Former French Prime Minister Jean-Pierre Raffarin has spoken to judges investigating an apparent smear campaign against the conservative frontrunner for the 2007 presidential elections. The affair began with anonymous allegations in 2004 that Interior Minister Nicolas Sarkozy and others had accounts in Luxembourg-based finance house. ‘Clearstream International’ has been linked to kickbacks in the bribe-ridden sale of French frigates to Taiwan in 1991.
Defence Minister Michele Alliot-Marie whose boyfriend’s name appeared on the list of accounts has been cleared to give evidence. “Since the beginning I’ve tried to help in this matter because we need to clear this up. Also, somebody close to me was implicated and I want to know why,” she says. The scandal implicates current Prime Minister Dominique de Villepin, who has denied using the secret services to hurt his arch-rival Nicolas Sarkozy and has rejected calls for his resignation.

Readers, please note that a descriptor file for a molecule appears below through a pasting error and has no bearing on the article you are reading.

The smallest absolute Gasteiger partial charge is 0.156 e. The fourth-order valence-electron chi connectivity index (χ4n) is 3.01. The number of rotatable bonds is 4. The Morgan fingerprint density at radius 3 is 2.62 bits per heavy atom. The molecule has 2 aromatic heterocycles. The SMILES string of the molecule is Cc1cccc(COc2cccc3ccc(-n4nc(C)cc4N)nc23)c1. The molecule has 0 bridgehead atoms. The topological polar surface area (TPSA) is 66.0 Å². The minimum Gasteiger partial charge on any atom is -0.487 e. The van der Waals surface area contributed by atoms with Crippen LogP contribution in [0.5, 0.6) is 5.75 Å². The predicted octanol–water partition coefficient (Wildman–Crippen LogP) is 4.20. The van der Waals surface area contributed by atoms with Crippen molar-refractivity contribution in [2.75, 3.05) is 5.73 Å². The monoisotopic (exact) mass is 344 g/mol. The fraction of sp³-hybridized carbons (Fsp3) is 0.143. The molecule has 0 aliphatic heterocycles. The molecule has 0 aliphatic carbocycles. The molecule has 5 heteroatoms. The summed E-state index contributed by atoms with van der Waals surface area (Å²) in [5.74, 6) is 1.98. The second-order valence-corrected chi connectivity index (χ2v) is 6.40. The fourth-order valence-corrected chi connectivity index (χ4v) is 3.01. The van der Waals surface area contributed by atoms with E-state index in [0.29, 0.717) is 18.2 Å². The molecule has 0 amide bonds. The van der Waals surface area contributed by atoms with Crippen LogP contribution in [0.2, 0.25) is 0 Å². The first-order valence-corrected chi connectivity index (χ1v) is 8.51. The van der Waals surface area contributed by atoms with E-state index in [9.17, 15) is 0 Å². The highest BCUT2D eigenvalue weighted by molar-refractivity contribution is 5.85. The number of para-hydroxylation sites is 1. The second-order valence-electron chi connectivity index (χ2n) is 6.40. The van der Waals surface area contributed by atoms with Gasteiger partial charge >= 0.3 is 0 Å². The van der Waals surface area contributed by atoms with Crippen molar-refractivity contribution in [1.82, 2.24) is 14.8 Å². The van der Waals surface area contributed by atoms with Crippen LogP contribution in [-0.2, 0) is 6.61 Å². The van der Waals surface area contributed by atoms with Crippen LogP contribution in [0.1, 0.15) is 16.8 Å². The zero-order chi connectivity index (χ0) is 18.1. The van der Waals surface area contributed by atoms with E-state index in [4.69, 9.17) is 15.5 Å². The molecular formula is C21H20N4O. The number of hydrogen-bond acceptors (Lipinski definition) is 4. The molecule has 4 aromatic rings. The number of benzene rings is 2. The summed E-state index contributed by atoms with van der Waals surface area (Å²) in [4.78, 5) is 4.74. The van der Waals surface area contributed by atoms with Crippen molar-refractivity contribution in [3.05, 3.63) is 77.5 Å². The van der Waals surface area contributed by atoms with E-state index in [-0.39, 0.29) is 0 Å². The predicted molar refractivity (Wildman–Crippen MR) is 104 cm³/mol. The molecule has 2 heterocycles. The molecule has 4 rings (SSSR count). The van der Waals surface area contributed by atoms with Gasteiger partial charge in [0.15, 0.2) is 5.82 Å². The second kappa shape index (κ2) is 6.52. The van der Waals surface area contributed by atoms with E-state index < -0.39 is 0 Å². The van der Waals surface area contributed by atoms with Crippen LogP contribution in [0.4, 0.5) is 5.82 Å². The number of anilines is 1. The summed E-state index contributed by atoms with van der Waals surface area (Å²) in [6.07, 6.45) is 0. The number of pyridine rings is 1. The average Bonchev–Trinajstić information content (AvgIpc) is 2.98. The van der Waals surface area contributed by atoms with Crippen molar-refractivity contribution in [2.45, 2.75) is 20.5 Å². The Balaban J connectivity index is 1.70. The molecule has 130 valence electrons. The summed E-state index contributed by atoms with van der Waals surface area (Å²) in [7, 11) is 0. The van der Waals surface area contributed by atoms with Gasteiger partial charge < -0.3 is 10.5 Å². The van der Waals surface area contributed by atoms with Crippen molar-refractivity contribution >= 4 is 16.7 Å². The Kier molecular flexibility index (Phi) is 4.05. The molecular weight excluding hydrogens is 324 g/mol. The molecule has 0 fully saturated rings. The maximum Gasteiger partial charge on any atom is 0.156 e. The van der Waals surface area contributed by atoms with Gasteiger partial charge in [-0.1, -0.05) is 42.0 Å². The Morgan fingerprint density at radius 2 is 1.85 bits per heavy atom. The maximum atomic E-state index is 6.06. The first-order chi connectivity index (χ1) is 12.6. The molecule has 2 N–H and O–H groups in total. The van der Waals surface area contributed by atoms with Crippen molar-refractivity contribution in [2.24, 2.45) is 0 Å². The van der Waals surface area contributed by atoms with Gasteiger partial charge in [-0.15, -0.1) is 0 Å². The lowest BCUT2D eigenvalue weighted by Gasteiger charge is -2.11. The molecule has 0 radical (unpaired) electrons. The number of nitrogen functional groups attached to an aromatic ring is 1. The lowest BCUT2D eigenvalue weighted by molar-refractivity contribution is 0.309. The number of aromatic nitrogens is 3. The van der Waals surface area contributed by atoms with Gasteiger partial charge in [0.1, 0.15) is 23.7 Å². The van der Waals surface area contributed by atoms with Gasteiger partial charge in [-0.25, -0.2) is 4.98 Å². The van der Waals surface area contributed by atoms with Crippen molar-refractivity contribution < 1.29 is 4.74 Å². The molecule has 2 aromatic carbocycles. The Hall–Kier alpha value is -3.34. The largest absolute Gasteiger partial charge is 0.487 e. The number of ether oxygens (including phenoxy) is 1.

Speaking about the accusations in May this year he said: “It’s too much, too much. How can we accept in this country that we can implicate people on the basis of false information? How can we accept that people from the right or left could be unjustly accused in this affair”. De Villepin has made it known that he too would like to give evidence. The scandal has shaken the nation as it prepares to confirm candidates for next year’s presidential elections. It is widely believed that the whole affair was orchestrated as an elaborate attempt to discredit Sarkozy.